That’s why I’m thinking it’s all terrible and the characters are cardboard and I haven’t done enough research and it shows and I’ve got everything wrong.

You don’t realise how much stuff you have until you try to put it all into boxes, and then you have boxes everywhere and also stuff everywhere. Moving is always horrible. Depression is always horrible. The more often you have to deal with either, the better tools you pick up and the quicker you are to recognise what’s wrong, but at no stage does this make them fun.

At twenty-four per cent, the book is terrible and the characters are a bit thin, and I do need to do more research, and I probably have got some stuff wrong. And, yes it does show.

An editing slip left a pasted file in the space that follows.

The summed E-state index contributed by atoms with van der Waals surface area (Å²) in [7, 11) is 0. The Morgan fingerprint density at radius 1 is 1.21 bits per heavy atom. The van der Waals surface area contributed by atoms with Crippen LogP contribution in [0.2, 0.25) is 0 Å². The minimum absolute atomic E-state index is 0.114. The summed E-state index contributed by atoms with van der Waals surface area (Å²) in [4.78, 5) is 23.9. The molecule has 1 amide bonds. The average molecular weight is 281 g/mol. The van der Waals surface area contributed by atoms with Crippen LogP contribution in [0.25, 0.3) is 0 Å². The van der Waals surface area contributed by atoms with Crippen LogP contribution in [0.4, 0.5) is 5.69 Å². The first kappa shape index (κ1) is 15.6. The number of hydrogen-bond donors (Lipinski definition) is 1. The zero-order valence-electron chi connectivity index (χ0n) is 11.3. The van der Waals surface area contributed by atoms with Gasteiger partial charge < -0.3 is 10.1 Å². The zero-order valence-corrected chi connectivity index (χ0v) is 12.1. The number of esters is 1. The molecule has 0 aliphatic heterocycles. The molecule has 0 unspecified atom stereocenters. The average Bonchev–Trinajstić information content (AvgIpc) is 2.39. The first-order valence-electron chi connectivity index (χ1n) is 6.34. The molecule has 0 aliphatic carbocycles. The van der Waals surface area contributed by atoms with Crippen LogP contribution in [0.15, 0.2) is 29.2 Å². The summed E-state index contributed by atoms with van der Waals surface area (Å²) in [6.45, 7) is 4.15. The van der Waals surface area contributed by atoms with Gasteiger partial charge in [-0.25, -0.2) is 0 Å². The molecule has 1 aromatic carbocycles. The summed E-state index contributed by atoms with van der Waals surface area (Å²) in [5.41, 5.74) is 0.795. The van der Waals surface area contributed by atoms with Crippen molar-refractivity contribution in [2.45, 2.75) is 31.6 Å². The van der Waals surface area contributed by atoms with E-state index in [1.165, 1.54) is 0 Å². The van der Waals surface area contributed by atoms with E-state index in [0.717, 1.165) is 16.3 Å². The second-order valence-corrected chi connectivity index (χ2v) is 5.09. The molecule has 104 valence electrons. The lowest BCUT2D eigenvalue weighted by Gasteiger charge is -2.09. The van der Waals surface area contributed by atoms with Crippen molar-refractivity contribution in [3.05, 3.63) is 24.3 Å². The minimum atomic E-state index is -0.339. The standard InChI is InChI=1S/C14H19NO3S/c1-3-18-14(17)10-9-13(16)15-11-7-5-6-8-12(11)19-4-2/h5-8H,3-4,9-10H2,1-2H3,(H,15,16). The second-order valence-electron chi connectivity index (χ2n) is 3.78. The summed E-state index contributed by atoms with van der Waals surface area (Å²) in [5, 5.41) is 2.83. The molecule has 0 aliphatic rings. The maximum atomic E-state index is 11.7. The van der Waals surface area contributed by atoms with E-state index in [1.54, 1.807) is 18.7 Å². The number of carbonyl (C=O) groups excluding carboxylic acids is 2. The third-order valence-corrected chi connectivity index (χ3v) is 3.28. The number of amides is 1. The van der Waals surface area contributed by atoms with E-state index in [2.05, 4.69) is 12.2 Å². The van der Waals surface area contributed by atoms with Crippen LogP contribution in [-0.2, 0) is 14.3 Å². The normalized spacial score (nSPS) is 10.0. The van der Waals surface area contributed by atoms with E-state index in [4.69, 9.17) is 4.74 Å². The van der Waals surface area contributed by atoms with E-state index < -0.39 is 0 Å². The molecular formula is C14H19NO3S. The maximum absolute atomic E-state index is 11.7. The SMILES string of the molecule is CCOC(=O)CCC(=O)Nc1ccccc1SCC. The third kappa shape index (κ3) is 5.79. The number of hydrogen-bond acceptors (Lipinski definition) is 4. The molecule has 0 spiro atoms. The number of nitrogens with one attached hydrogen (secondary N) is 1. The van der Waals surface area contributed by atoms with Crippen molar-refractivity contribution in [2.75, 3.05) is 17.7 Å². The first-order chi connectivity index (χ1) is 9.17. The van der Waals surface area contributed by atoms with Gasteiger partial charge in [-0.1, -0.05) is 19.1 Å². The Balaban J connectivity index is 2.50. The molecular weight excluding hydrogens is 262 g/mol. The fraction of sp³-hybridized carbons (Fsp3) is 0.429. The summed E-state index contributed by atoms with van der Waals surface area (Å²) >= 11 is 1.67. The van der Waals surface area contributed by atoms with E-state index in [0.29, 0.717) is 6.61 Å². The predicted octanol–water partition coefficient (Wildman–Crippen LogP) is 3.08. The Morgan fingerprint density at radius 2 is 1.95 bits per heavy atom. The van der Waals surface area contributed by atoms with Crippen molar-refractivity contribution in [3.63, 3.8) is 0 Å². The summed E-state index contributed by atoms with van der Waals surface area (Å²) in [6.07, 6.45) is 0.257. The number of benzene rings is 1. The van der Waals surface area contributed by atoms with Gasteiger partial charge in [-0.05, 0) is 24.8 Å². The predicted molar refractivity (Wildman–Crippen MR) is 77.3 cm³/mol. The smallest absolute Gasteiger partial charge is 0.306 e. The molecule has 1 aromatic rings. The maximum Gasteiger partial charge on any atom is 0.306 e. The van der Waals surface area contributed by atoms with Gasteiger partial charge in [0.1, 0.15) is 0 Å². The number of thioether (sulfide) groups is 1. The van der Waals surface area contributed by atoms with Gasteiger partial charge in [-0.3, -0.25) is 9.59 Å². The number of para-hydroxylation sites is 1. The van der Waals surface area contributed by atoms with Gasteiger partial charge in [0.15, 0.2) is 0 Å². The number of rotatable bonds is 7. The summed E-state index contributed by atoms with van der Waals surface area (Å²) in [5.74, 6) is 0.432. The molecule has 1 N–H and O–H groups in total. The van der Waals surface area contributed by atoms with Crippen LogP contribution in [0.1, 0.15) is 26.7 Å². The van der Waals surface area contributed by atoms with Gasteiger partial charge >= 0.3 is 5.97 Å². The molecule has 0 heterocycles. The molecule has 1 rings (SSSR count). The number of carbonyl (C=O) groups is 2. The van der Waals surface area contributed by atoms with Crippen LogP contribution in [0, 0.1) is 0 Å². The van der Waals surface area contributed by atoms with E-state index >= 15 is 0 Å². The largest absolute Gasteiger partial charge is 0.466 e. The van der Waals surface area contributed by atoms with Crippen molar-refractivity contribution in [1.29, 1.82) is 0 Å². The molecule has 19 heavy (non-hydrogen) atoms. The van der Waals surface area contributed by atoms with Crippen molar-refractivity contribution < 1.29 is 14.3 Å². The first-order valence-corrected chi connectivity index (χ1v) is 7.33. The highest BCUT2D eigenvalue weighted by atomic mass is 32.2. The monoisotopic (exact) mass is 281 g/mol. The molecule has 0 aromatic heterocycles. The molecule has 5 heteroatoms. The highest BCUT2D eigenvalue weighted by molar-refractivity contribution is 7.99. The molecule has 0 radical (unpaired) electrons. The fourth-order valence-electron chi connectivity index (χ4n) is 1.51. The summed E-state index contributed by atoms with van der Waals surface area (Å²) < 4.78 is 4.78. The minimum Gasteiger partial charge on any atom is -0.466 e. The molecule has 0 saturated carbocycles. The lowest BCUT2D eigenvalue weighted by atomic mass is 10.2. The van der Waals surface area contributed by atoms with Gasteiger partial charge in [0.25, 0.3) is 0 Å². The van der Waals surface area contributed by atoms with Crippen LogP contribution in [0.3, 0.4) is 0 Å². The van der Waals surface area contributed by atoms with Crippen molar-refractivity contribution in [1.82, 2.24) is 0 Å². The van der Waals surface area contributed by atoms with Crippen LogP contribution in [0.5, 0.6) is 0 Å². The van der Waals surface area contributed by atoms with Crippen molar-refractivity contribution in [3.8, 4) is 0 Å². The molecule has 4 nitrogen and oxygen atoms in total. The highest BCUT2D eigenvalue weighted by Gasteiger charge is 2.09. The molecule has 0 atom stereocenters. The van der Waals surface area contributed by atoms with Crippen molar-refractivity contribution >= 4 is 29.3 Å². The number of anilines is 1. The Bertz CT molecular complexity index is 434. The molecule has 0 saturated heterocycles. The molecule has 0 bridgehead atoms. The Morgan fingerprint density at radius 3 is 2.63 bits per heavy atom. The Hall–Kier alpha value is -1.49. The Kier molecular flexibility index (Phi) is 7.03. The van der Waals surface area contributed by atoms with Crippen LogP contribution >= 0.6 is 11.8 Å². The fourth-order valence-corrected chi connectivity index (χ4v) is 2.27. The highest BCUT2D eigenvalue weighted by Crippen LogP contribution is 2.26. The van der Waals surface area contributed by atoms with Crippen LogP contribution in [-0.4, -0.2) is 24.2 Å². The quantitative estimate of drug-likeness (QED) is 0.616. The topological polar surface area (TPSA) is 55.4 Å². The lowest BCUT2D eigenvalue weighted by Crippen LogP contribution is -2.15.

The vital information that I was missing at this point in the last book is that this is all true, but nothing is wrong. This is just the way that things look at sixteen thousand or nineteen thousand words into the first draft. Massive progress looks like massive mess. It can’t possibly look like anything else, not until I get a long way further in.

I’ve been here before, and it’s much less scary this time around.


Talk of the Town